Focusing on one man represents bailout thinking. Policymakers continue to be distracted from the rules needed to protect the economy from the consequences—including corporate failure—of the bad decisions that individuals can make. Nearly four years after the financial crisis began, Washington seems to have learned almost nothing.









"In general, these are professional prognosticators," said Ritsch. "And they may be putting their money on the person they predict will win, not the candidate they hope will win."



Shaping up to be the most corrupt
administration in American history:

  • Obama’s team: Not the “best of the Washington insiders,” as the liberal media style them, but rather, a dysfunctional and dangerous conglomerate of business-as-usual cronies and hacks
  • In the first two weeks alone of his infant administration, Obama had made no fewer than 17 exceptions to his “no-lobbyist” rule
  • Why the fact that the massive infusion of union dues into his campaign treasury didn’t trouble him in the least reveals Obama’s credibility as a reformer
  • The lack of unprecedented pace of withdrawals and botched appointments -- and how getting through the confirmation process was no guarantee of ethical cleanliness or competence, even as Obama’s cheerleaders were glorifying the Greatest Transition in World History
  • Inconsistency: How Obama, erstwhile critic of the campaign finance practice known as “bundling,” happily accepted more than $350,000 in bundled contributions from billionaire hedge-fund managers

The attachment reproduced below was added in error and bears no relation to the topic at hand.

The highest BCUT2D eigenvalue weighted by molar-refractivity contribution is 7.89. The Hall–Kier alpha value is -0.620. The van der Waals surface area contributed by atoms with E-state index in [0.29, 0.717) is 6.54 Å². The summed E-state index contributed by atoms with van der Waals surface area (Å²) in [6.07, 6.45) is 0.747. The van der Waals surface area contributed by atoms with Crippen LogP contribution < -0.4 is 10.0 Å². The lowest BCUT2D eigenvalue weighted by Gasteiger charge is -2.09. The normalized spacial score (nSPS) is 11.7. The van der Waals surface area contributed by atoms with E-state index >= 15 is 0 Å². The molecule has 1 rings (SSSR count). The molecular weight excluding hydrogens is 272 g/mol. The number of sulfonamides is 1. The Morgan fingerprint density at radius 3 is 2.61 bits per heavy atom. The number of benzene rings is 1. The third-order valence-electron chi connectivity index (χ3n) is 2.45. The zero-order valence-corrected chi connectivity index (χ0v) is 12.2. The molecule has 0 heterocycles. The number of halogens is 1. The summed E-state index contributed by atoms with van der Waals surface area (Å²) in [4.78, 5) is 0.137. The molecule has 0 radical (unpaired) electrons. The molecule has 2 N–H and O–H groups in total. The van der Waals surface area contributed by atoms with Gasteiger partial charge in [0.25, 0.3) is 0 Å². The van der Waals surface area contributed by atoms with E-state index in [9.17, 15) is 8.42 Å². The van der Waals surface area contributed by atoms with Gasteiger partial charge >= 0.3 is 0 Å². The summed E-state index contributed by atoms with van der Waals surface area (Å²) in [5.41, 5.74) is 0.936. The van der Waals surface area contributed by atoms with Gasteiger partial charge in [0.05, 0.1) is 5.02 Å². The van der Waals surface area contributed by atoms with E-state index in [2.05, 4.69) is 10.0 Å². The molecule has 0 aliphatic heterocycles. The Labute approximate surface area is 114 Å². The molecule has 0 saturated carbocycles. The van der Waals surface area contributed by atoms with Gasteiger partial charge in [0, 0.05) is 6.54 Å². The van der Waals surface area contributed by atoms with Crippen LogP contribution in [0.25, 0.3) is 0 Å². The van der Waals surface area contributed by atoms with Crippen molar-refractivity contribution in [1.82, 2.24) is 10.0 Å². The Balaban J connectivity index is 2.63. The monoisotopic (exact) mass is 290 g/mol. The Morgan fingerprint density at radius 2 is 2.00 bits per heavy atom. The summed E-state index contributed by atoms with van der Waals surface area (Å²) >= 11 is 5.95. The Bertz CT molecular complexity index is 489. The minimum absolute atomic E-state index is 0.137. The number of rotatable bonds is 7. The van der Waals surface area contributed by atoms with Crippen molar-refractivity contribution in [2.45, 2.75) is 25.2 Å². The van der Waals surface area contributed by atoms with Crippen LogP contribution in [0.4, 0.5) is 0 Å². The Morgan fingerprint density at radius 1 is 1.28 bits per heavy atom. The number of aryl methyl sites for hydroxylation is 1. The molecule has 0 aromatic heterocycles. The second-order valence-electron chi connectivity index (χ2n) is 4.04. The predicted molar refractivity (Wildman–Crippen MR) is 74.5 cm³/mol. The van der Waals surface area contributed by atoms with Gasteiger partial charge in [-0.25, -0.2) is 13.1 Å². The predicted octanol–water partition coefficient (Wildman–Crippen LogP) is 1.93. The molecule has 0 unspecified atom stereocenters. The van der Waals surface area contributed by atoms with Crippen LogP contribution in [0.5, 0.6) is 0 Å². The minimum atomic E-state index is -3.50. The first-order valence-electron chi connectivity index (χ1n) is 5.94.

• How Obama broke his transparency pledge with the very first bill he signed into law -- helping make hostility to transparency is a running thread through Obama’s cabinet
  • Michelle Obama: Beneath the cultured pearls, sleeveless designer dresses, and eyelashes applied by her full-time makeup artist, is a hardball Chicago politico
  • Joe Biden: It’s not just that he lies, it’s that he lies so well that you think he really believes the stuff he makes up
  • Treasury Secretary Geithner: His ineptness and epic blundering -- including how he nearly caused the collapse of the dollar in international trade with a single remark
  • The appalling story of Technology Czar Vivek Kundra, the convicted shoplifter in charge of the entire federal government’s information security infrastructure
  • Obama’s “Porker of the Month” Transportation Secretary, Roy LaHood: An earmark-addicted influence peddler born and raised on the politics of pay-to-play
  • SEIU: Responsible for installing a cabal of hand-chosen officers who exploited their cash-infused fiefdoms for personal gain and presided over rigged elections -- in the process, becoming all that they had professed to stand against as representatives of the downtrodden worker
  • How Obama lied on his “Fight the Smears” campaign website when he claimed that he “never organized with ACORN”
  • ACORN: How the profound threat the group poses is not merely ideological or economic -- it’s electoral
  • ACORN’s own internal review of shady money transfers among its web of affiliates: How it underscores concerns that conservatives have long raised about the organization
  • Liar, liar, pantsuit on fire: How Hillary Clinton has already trampled upon her promise not to let her husband’s financial dealings sway her decisions as Secretary of State
  • How even a few principled progressives are finally beginning to question the cult of Obama -- even as Obama sycophants in the mainstream media continue to celebrate his “hipness” and “swagga”

Obamanomics: How Barack Obama Is Bankrupting You and Enriching His Wall Street Friends, Corporate Lobbyists, and Union Bosses


Editorial Reviews

Obama Is Making You Poorer—But Who’s Getting Rich?

Goldman Sachs, GE, Pfizer, the United Auto Workers—the same “special interests” Barack Obama was supposed to chase from the temple—are profiting handsomely from Obama’s Big Government policies that crush taxpayers, small businesses, and consumers. In Obamanomics, investigative reporter Timothy P. Carney digs up the dirt the mainstream media ignores and the White House wishes you wouldn’t see. Rather than Hope and Change, Obama is delivering corporate socialism to America, all while claiming he’s battling corporate America. It’s corporate welfare and regulatory robbery—it’s Obamanomics.